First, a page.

Yet, as citizens, we continue to hear statements about dividend of democracy and performance of governments. How can anyone be talking about dividend of democracy or performance when poverty has increased from an average of 54% in 1999 to 69% today? Where is the dividend or performance when the reward to citizens for living in a country that its government recorded increased revenue from N8 trn between 2002 and 2006 to N8 trn annually today is increased poverty and unemployment?
However considered the situation simply alienates citizens and translate to outright denial. Almost all the resources of society become controlled by the few functionaries of government and their hangers on. Citizens have very little influence, if any at all. It has been our national reality since the period of military rule and our democracy is yet to produce any alternative.
The hope of many Nigerians is that the birth of APC should translate into an alternative – the emergence of competent leaders with clear knowledge and good initiative. Should APC reduce the challenge of leadership to simple issues of ethno-religious factors, its capacity to respond effectively to the task of returning money (resources) and power to Nigerian people would have been weakened. The reality is that once ethno-religious factors are the most important qualifications, the loudest of those demanding for leadership will be empty and all they will be aspiring for is simply access these resources that are in the custody of government and covert them to privatised use.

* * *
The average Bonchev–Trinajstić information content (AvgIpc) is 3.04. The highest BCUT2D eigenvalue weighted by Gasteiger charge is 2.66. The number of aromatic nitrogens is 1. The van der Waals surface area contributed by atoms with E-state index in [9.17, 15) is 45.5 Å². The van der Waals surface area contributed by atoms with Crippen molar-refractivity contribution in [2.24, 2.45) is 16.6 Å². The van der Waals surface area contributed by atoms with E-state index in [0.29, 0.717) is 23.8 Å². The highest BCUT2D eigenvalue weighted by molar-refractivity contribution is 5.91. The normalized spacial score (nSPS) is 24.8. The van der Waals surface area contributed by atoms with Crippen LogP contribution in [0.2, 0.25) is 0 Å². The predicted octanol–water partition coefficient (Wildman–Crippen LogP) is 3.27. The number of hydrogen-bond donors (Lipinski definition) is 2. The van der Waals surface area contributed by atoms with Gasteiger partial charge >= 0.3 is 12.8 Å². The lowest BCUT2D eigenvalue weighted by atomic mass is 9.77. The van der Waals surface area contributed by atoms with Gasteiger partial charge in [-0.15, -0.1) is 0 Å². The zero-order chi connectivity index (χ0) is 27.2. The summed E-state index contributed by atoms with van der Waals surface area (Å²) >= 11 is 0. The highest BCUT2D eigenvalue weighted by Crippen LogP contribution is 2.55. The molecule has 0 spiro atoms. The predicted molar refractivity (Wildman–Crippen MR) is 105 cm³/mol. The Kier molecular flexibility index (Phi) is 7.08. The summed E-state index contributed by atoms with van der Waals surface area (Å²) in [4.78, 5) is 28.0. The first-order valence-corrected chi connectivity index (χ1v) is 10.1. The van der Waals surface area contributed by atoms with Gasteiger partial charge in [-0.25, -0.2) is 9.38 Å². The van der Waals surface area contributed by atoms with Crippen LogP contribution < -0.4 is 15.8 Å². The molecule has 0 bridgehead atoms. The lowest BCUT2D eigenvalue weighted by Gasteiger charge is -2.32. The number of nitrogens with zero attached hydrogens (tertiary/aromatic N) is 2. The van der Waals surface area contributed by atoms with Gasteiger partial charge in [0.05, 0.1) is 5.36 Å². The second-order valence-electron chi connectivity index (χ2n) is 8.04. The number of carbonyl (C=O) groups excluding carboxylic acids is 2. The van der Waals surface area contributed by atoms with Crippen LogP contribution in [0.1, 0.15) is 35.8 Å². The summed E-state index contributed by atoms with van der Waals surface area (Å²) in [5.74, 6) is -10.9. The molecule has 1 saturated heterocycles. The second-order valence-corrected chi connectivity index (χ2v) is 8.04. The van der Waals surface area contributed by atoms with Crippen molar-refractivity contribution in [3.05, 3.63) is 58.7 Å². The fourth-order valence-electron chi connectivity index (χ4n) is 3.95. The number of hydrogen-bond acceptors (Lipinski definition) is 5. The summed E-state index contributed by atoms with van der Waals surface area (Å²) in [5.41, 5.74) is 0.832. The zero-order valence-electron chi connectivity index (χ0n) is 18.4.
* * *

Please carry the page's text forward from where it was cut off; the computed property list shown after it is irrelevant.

Nigerians are hungry for knowledgeable leaders coming with good initiatives to produce a new beginning for the country. A new beginning that translates into government at all levels emerging as strong facilitators for economic activities with democratised access to opportunities for all citizens irrespective of religion, ethnicity or any other form of differences. The primacy of knowledge and experience should therefore replace ethno-religious consideration.
Our democracy should begin to produce a shift in the way leaders emerge in Nigeria from cheap ethno-religious to the primacy of knowledge.